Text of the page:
Top officials from the United States, South Korea and Japan met Tuesday in Washington for talks focusing on restarting stalled six-party negotiations on North Korea's nuclear program.
U.S. Assistant Secretary of State for East Asian and Pacific Affairs Kurt Campbell (File)
Assistant U.S. Secretary of State Kurt Campbell and special North Korea envoy Glyn Davies hosted Lim Sung Nam, South Korea's top negotiator to the talks, and his Japanese counterpart, Shinsuke Sugiyama.
The diplomats gathered to coordinate the next steps in the six-party talks for the first time since the death last month of North Korea's leader Kim Jong Il.
In 2009, North Korea walked out of the six-party negotiations, which are intended to convince Pyongyang to abandon its nuclear program in exchange for economic aid.
The United States, China, Russia, Japan and the two Koreas are participants in the talks.
Before his death in December, Kim Jong Il expressed a desire to return to the talks. But he rejected preconditions set by U.S. officials that North Korea must suspend its uranium enrichment program and allow U.N. inspectors back into the country.
Several news reports last month indicated that North Korea was poised to announce a deal with Washington to suspend its uranium enrichment program in exchange for urgently needed food aid.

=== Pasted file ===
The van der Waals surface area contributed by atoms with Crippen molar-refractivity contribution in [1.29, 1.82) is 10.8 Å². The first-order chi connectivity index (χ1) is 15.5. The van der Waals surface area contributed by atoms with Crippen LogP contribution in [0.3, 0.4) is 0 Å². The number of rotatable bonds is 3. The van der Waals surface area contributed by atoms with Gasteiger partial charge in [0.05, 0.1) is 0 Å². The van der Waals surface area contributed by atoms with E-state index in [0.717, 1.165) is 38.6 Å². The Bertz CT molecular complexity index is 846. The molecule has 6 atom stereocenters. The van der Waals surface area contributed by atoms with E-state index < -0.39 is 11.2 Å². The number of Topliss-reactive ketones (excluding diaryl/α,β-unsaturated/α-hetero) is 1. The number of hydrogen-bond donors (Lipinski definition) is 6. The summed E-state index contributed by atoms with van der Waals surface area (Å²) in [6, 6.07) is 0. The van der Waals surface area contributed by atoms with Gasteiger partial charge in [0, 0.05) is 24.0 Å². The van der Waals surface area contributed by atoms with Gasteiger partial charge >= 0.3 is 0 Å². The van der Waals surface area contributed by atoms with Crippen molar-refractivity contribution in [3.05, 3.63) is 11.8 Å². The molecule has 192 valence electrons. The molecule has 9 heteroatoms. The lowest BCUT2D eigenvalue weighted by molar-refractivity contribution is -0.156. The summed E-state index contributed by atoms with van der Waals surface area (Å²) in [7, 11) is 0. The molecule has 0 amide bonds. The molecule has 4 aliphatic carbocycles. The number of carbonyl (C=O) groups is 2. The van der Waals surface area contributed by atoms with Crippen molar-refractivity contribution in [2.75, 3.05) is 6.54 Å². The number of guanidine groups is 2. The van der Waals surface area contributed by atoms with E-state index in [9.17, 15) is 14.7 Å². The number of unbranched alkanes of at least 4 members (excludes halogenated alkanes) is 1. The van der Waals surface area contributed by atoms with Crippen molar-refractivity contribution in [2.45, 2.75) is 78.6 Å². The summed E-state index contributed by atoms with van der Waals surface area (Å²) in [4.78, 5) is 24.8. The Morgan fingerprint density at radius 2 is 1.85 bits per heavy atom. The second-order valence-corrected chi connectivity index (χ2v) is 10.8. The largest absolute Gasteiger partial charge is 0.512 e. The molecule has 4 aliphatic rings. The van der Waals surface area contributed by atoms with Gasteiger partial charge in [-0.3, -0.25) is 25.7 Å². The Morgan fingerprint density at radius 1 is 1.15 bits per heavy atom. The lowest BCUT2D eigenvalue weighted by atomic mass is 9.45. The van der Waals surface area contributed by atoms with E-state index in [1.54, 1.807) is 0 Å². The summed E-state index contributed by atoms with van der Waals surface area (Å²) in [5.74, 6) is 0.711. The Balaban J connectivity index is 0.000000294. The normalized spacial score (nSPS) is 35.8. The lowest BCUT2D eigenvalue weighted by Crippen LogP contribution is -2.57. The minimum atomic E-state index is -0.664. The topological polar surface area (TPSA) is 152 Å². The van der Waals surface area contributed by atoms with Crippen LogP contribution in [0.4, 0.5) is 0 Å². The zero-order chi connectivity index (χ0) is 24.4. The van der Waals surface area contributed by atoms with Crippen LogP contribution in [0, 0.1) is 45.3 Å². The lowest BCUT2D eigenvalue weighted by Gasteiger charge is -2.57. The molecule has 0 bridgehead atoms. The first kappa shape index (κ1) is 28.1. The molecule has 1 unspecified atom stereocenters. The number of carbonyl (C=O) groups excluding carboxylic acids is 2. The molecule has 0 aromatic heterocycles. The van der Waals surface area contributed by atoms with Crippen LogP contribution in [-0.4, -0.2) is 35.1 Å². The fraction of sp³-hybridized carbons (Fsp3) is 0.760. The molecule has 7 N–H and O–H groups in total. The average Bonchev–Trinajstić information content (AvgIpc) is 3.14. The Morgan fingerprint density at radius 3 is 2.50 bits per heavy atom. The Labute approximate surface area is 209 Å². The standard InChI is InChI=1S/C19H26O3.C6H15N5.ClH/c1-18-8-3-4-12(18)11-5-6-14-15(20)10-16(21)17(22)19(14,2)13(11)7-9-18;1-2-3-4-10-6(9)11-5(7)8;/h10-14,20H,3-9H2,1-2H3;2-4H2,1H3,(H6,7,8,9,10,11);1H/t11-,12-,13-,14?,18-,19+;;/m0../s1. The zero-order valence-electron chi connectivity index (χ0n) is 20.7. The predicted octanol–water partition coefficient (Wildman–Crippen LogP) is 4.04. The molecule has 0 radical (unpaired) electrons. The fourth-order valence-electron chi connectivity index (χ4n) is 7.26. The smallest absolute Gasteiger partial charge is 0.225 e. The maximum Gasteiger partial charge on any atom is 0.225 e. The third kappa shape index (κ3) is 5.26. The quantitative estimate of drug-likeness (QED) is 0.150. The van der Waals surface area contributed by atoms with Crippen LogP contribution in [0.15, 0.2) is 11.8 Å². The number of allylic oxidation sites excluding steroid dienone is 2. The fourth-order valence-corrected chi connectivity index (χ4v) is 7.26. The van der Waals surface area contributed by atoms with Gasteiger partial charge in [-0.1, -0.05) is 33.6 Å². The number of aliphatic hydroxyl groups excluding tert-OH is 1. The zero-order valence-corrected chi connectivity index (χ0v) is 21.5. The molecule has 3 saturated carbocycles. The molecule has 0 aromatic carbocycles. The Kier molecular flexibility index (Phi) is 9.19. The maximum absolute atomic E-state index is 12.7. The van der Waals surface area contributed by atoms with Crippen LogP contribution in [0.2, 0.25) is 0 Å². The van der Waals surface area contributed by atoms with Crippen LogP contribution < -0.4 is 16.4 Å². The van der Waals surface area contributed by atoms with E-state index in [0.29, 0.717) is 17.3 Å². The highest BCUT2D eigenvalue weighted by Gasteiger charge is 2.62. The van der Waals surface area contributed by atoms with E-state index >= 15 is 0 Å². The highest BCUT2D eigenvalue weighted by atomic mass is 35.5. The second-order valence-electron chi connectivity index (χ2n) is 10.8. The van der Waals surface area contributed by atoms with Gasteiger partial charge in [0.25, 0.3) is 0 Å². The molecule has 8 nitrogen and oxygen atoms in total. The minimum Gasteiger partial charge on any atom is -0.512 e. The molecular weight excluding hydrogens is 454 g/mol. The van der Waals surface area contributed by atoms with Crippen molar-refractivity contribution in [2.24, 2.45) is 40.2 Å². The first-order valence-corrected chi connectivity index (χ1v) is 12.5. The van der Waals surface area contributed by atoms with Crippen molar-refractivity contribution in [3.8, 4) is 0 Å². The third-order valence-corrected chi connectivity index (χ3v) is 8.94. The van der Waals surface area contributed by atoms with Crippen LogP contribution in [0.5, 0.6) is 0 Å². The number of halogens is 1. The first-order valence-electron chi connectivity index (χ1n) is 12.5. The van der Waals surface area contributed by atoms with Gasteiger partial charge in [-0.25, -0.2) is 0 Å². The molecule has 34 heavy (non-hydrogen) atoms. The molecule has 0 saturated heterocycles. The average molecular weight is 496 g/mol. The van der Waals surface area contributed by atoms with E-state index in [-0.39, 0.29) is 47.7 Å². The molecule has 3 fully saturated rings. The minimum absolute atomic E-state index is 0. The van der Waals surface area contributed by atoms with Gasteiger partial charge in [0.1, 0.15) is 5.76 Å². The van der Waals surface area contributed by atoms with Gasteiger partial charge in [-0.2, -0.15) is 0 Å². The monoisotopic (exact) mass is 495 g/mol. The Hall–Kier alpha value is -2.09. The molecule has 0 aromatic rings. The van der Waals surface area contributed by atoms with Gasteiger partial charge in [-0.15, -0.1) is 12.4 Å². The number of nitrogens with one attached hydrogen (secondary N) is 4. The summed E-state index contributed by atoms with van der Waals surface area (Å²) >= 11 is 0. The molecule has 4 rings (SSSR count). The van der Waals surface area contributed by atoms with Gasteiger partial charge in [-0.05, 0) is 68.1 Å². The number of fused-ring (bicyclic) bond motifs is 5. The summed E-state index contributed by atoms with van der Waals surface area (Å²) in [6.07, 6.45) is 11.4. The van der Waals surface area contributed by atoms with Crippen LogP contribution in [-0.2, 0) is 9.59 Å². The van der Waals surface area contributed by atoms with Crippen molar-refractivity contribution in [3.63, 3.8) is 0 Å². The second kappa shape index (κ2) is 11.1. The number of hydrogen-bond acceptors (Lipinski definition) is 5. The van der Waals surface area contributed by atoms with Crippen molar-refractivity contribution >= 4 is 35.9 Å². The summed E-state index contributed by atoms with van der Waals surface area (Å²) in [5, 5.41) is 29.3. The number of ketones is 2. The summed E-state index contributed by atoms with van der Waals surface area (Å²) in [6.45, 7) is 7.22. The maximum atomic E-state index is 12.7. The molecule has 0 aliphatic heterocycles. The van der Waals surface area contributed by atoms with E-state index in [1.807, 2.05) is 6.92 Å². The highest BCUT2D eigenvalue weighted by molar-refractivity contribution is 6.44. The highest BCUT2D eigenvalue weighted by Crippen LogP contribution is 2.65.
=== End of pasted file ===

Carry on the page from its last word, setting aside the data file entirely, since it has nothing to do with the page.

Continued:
But Mike Chinoy, a North Korea analyst at the University of Southern California, says it is unclear whether North Korea's new leader, Kim Jong Un, is willing to make concessions as he attempts to consolidate power following his father's death.
"The question is really whether the North is ready to pick up where things left off when Kim Jong Il died," Chinoy. "There are some signs that suggest he might. Other signs are not so clear. It may be too early to tell."
Chinoy says if the reported deal between the U.S. and North Korea is still negotiable, it could conceivably open the door for six-party talks to resume in the coming months.
The U.S. denies that its offer of food aid is contingent upon political concessions. The U.S. suspended its food assistance program in early 2009, partially because of concerns the food was being diverted to North Korea's military or members of its political elite.
Some information for this report was provided by AFP.